The agro-morphological traits used to characterize date palm varieties present limited discriminatory power. This has led to cultivars with somewhat similar morphological characters being given the same varietal name. The two examples mentioned above for the cultivars Khalas and Khinaizi grown in Oman, illustrate such discrepancies (Al-Ruqaishi et al., 2008). These were labeled as the same cultivar from different regions, but were found to be very different genotypes. Though this may not be surprising, it provides important information for future breeding efforts and clonal production. In some cases, the same cultivar is grown in different countries with different names or even different spelling of the name due to the different dialects from one country to the other, or even from one region to the other within the same country. To date, not enough comprehensive efforts have been directed towards the use of molecular markers to assist identification and conservation of the date palm genetic resources. This is mainly due to the relatively scant number of cultivars examined in the respective studies, and focusing on the commercial varieties in the country/region where the study is performed. In the absence of sufficient fingerpring information, possible changes in cultivar composition or purity may be endangered by new introductions. This may also be true for TC-derived palms, which may induce genetic and/or epigenetic variability. The combined use of the AFLP, RAPD and RFLP techniques is costly in time and manpower, and thus precludes analysis of a large number of individuals (Powell et al., 1996; Semagn et al., 2006). Other than SSRs, none of the diagnostic markers techniques applied, so far, to date palm has fulfilled all of the requirements in terms of cost, ease of use, cultivar discrimination, and dependability. Some molecular marker studies on date palm were not deep enough to permit variety identification (Billotte et al., 2004; Zehdi et al., 2004b; El-Tarras et al., 2007; Hamwieh et al., 2011). Even when varieties were distinguished, little geographic structuring was observed in most cases (Elshibli & Korpelainen, 2009). Because of intra-varietal variation, accurate identification of cultivars was often not achieved, meaning that the advantages of molecular markers were not fully utilized. A concentration on using more markers and especially the most dependable markers (e.g., SSRs and SNPs) may alleviate these problems. Analysis of possible genetic change in TC-derived plants yielded very different results in different studies. In some cases, DNA marker techniques revealed true-to-typeness of TC-derived date palms (Adawy et al., 2005; Cao and Chao, 2002; El-Assar et al., 2005; Elshibli & Korpelainen, 2008 & 2010, Nitish et al., 2010), while the studies showing variation are in question due to technical issues regarding the reproducibility of such markers as RAPDs. It seems likely that the methods of pollination and cultivar selection are major contributors to the weak clustering association (based on genetic similarity) found for the majority of accessions originating from different regions. This emphasizes the need for further investigation of the genetic diversity of date palm germplasm. A comprehensive study can be manifested by a detailed analysis of cultivars originating from different geographic locations. Currently, two sequence based marker systems, Simple Sequence Repeats (SSRs) and Single Nucleotide Polymorphisms (SNPs), satisfy more conditions than any other technique and are becoming the tool of choice for many applications and organisms (Brumfield, 2003). The SNP and SSR markers which can be rapidly and cheaply identified through bioinformatics have many uses in genetics, such as the detection of alleles associated with disease resistance, genome mapping, association studies, genetic diversity, paternity assessment, forensics and inferences of population history (Collins, 2004; Gong et al., 2011; Ashkani et al., 2012; Allegre et al., 2012). SSRs are powerful genetic markers, due to their genetic co-dominance, abundance, dispersal throughout the genome, multi-allelic variation, high reproducibility and high level of polymorphism (Katti, 2001, Toth, 2000). This high level of polymorphism is primarily due to mutations affecting the number of repeat units. SSRs provide a number of advantages over other molecular markers, namely that multiple SSR alleles may be detected at a single locus using a simple PCR-based screening, very small quantities of DNA are required, and analysis is amenable to automated allele detection and sizing (Schlotterer, 2000). Studies of the potential biological function and evolutionary relevance of SSRs is leading to a greater understanding of genomes and genomics (Subramaniam, 2003). SSRs were initially considered to be evolutionally neutral (Awadalla, 1997), however recent evidence suggests that some may play an important role in genome evolution (Moxon, 1999) and provide hotspots of recombination. There is now evidence to suggest that some SSRs in non-coding regions are also of functional significance (Mortimer, 2005). SNPs are highly abundant polymorphic markers which can provide a high density of markers near a locus of interest. SNPs are not homogeneously distributed, and are usually enriched in non-coding regions (Barreiro et al., 2008). SNP density can be predicted by the presence of microsatellites, because regions of thousands of nucleotides flanking microsatellites have an increased or decreased density of SNPs depending on the microsatellite sequence (Varela and Amos, 2010). SNPs can be bi-, tri- or tetra-allelic. However, tri- and tetra-allelic SNPs are rare, and in practice SNPs are generally biallelic (Doveri, 2008). This is a disadvantage of this marker over multiallelic markers such as SSRs, which limits the relative abundance of SNPs. For the application of molecular marker, both high density and uniform maps that represent whole genomes are needed. SNPs are more popular for their high density within the genome and their ease of characterization. Currently, there are several ongoing efforts to further enrich the sequence of the date palm nuclear genome (Al-Dous et al., 2011). A research project to study diversity and to partially sequence the nuclear genome of selected UAE cultivars is currently conducted in the author's labs (UAE University grant No. 31F002, Genomic tool development and full genome sequencing of date palm variety, Naghal. M. Aly, PI.). This will enable more facile fingerprinting, phylogeny and breeding studies. In addition, these studies should provide data to assist the assembly of DNA chips (Augenlicht and Kobrin, 1982) that will greatly enhance future genotyping efforts. In the perhaps not-so-long term future, genotyping will probably be most effectively performed by low pass full genome sequencing on next generation sequencing platforms.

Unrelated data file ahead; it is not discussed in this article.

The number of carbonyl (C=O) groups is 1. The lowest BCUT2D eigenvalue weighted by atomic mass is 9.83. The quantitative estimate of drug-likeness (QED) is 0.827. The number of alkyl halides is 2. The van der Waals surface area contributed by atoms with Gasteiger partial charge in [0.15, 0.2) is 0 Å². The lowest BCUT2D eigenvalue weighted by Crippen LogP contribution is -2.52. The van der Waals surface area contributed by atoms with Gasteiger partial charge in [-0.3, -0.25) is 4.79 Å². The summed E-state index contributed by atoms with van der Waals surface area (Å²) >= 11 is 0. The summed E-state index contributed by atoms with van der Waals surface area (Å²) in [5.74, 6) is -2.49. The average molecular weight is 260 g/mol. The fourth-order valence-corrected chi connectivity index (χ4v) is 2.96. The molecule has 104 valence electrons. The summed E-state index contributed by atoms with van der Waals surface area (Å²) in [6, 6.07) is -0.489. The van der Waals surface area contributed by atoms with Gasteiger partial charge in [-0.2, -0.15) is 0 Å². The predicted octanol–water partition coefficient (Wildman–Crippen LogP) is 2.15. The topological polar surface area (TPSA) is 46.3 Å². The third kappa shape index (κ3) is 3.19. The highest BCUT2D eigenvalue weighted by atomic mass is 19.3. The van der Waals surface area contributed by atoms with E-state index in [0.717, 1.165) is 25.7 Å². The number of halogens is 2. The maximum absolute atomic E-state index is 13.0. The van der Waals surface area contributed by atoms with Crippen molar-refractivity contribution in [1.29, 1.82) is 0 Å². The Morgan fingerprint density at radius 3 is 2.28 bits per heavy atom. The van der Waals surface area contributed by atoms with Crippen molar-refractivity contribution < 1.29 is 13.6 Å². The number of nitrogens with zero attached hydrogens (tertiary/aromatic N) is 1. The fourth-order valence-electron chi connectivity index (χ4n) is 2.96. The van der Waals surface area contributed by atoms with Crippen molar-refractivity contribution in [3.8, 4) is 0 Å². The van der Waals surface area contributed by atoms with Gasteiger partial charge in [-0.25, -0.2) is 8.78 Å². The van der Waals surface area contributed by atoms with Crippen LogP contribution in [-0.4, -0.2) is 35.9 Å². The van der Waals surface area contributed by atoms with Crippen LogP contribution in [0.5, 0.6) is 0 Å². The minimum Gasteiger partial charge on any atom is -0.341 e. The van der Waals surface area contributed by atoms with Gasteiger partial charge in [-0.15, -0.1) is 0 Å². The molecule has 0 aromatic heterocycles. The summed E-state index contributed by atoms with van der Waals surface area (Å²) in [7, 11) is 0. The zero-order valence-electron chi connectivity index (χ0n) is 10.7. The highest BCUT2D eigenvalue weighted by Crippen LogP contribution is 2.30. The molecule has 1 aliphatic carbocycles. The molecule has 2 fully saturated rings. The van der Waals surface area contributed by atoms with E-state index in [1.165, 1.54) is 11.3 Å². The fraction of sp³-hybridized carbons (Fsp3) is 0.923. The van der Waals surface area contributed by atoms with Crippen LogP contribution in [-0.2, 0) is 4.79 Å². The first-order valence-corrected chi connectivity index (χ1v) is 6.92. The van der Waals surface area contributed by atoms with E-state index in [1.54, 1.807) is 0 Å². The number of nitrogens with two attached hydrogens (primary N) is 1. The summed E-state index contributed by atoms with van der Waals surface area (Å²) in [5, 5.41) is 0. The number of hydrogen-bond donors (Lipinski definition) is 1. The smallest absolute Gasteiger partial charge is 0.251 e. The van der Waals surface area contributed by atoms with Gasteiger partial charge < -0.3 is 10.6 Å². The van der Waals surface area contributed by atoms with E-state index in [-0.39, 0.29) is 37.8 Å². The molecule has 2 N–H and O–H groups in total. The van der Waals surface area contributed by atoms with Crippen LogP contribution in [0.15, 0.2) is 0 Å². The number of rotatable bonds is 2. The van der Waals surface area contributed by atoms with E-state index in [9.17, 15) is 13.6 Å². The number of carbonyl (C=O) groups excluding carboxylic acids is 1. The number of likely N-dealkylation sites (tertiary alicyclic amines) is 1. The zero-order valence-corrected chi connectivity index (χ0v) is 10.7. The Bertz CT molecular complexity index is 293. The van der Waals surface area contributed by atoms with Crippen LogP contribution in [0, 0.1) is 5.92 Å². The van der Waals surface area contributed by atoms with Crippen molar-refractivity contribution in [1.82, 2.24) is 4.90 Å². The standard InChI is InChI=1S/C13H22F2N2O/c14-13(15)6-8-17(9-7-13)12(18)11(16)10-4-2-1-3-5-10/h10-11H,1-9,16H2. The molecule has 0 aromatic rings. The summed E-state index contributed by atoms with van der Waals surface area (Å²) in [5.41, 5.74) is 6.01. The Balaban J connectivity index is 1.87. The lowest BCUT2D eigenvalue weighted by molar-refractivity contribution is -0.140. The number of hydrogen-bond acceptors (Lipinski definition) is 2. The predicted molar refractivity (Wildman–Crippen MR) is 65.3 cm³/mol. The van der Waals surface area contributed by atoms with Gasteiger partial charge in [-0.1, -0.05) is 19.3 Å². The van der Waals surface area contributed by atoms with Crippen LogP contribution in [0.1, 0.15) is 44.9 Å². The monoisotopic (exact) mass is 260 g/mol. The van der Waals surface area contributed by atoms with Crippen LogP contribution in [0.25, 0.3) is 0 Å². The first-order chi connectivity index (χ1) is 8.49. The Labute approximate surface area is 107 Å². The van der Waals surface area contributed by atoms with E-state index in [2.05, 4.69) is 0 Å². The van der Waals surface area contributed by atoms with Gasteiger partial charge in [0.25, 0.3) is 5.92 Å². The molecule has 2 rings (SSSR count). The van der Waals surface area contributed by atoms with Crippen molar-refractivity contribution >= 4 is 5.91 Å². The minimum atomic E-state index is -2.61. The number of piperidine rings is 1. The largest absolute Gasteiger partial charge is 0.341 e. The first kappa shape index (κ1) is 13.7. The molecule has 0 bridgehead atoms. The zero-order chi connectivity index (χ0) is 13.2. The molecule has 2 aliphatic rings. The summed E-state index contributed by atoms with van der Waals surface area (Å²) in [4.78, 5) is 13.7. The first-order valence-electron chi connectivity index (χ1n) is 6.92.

The date palm fingerprints reported do not always provide highly accurate results, and are not comprehensive due to the small numbers of cultivars investigated and the focus on local commercial cultivars in the reported studies. Furthermore, the development of new molecular techniques clearly provides more accurate results, Also, the variable nomenclature of cultivars, new introductions, and different geographical distribution may also confuse varietal designations. Accordingly, there is a need for collective international, or at least regional, efforts to establish a comprehensive database of DNA fingerprints and phylogenetic relationships of all date palm cultivars. Furthermore, with the availability of the draftdate palm nuclear and chloroplast genome sequences, more SNP, SSR, and other markers will be available to investigate date palm systematic, cultivar relatedness, and genetic map structure. These tools will greatly assist breeding programs, which can be tremendously accelerated by marker assisted selection. In addition, there is a major need to include wild date palm relatives in future studies to provide a more accurate phylogeny, and as a possible source of novel alleles for traits like resistance to disease. Finally, the current focus on exclusively growing, selecting and studying major commercial cultivars may lead to loss of desirable genes already existing in the current non-commercial cultivars. Thus, a major effort needs to be directed towards including the full breadth of Phoenix diversity in comprehensive studies.


The authors are grateful to the United Arab Emirates University for making this manuscript possible through NRF research grant No. RSA - 1108 - 00479 (UAE University No. 31F002).


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Author affiliation:

Sakina Khanam1, 2, Arjun Sham1, Jeffrey L. Bennetzen3 and Mohammed A. M. Aly1,4*

1Department of Arid land Agriculture, Faculty of Food and Agriculture. United Arab Emirates University, P. O. Box 17555, Al Ain, Abu Dhabi, UAE

2Crop Physiology Division, Bangladesh Institute of Nuclear Agriculture, P. O. Box 4, Mymensingh-2200, Bangladesh

3Department of Genetics, University of Georgia, Athens, GA 30602-7223, USA

4Department of Genetics, Faculty of Agriculture, Cairo University, Giza, Egypt

* Corresponding author:,